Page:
Panic buying at grocery stores and hoarding of some products, notably toilet paper, has been happening across Canada. (Black Press file)

Mitchell’s Musings: At least there’s no zombies around

Former editor and columnist says hording unnecessary, but he gets it

My youngest son used to ask me quite regularly – “What would you do in a zombie apocalypse dad?”

He was quite into the Walking Dead at the time, every Sunday night with his mom (I couldn’t handle it but my wife saw it as a bonding time with her son, so what if a few zombies lose a few limbs or heads?)

But I also felt the way he asked if he thought it might be a possibility one day, so best one be prepared.

If I was in a crabby mood, (it happens, OK) I would answer something like it’s not going to happen, you gotta quit watching that show, and zombies aren’t real you know.


But if I was being a little more charitable I might say – well I do have a rocket launcher and flame thrower in the back shed, so I feel I’m somewhat ready for those god-forsaken undead creatures. Whaddya think son?

He knew I was kidding, I think. At least I never saw him actually checking the back shed.

Now, based on recent activity, I think I’d tell him I’m ready because I’ve got a dozen 30-packs of toilet paper in the back shed, 16 boxes of Bounce sheets, each containing 260 dryer sheets apiece, and more cans of Libby’s beans than I can actually count.

I’m not really sure how that would prepare me for a zombie apocalypse, other than possibly attempting to toilet paper them to death, or throw cans of beans at them, or maybe cure their static cling problem once and for all.

But then again, I’m not sure why people are hoarding as a response to the coronavirus pandemic either. It does feel at times like the apocalypse is upon us because nothing seems the same anymore as they take away our sports, our theatre, our library, our livelihoods, our spring break, our RRSPs, our ski resort – and then they tell us to stay home and practise social distancing.

So far no zombies, though, so that’s a good thing – actually social distancing was what I was going to try on the zombies for what it’s worth. It may not work, however, it seems like they just keep coming and coming.

I guess when I get in what seems like an uncontrollable, ever-worsening situation, it’s very tempting to want to do something to regain some sense of control.

And believe me, I get the TP thing, even though none of the coronavirus symptoms actually should increase TP use, as I’ve battled IBS issues most of my life, so I know not running out of toilet paper is the 11th or 12th commandment.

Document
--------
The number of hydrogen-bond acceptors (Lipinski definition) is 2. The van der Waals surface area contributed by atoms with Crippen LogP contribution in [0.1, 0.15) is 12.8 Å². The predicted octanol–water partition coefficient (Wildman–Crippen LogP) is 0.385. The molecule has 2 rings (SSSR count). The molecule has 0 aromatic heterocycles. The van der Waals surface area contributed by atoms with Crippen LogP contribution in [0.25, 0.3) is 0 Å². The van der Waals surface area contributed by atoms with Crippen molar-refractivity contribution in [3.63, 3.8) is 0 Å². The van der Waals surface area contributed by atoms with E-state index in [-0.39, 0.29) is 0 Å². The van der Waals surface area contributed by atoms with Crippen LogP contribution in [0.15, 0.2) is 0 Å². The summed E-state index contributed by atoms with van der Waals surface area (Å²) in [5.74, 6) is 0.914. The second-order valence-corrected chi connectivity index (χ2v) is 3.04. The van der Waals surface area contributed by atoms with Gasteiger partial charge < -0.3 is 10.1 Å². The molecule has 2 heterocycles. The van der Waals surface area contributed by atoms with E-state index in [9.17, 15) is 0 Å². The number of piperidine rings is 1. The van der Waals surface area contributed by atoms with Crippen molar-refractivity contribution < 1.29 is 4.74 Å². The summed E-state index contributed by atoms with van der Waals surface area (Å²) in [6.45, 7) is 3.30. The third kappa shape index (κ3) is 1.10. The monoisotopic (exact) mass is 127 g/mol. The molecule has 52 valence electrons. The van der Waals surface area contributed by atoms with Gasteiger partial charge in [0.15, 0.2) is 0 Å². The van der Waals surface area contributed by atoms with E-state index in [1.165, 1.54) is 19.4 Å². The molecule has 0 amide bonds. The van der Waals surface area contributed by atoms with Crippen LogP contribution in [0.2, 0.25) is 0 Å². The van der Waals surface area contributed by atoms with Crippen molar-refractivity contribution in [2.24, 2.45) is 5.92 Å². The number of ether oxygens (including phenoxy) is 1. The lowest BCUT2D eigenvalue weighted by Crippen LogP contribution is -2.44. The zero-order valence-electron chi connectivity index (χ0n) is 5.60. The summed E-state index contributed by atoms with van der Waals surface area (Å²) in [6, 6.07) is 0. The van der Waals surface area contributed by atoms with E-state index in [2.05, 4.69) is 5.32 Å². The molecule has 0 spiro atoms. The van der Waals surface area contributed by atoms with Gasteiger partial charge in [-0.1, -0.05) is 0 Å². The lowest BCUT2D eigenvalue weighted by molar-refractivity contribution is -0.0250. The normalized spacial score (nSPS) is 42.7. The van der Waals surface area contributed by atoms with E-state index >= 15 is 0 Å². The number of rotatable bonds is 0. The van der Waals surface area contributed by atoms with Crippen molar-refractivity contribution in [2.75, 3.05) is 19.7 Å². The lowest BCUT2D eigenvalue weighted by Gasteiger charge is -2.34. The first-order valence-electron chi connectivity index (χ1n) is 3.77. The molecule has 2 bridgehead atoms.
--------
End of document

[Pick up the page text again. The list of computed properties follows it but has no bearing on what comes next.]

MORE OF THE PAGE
However, seeing the TV footage of people lined up with buggies full of the stuff is just wrong. One, it’s greedy, two, it’s a sign of panic that leads to further panic when there’s no issue of supply problems, and three, it’s not fair to the people who don’t have back sheds and/or can’t carry home more than six rolls at a time.

Plus, four, if I run out and there’s none left there’s going to be hell to pay.

The other day, I was in a warehouse store buying some napkins, which we actually needed, and an exasperated man shared with me how there was no toilet paper to be had anywhere.

He explained how it was just him and his son and “guys don’t plan ahead.” He latched onto a package of napkins and fretted about what it might possibly do to his poor toilet at home. I told him I felt his pain but I couldn’t help but smile a little.

Obviously, this coronavirus is no laughing matter and we have to do all we can do to get through this together, including following government edicts on self-isolation and social distancing, but I humbly suggest we keep things in perspective.

Don’t hoard. It’s not nice, it’s not necessary and it’s not the end of the world, it just resembles it an awful lot.

Be kind. Hopefully, it’s short-term pain for long-term, get-our-lives-back gain.

And focus on the bright side of life.

There are no zombies, so far, the sun is shining and the Canucks probably weren’t going to make the playoffs anyway.

Glenn Mitchell is a columnist and former editor of the Morning Star.

READ MORE: MITCHELL’S MUSINGS: Rebranding Vernon for the new millennium

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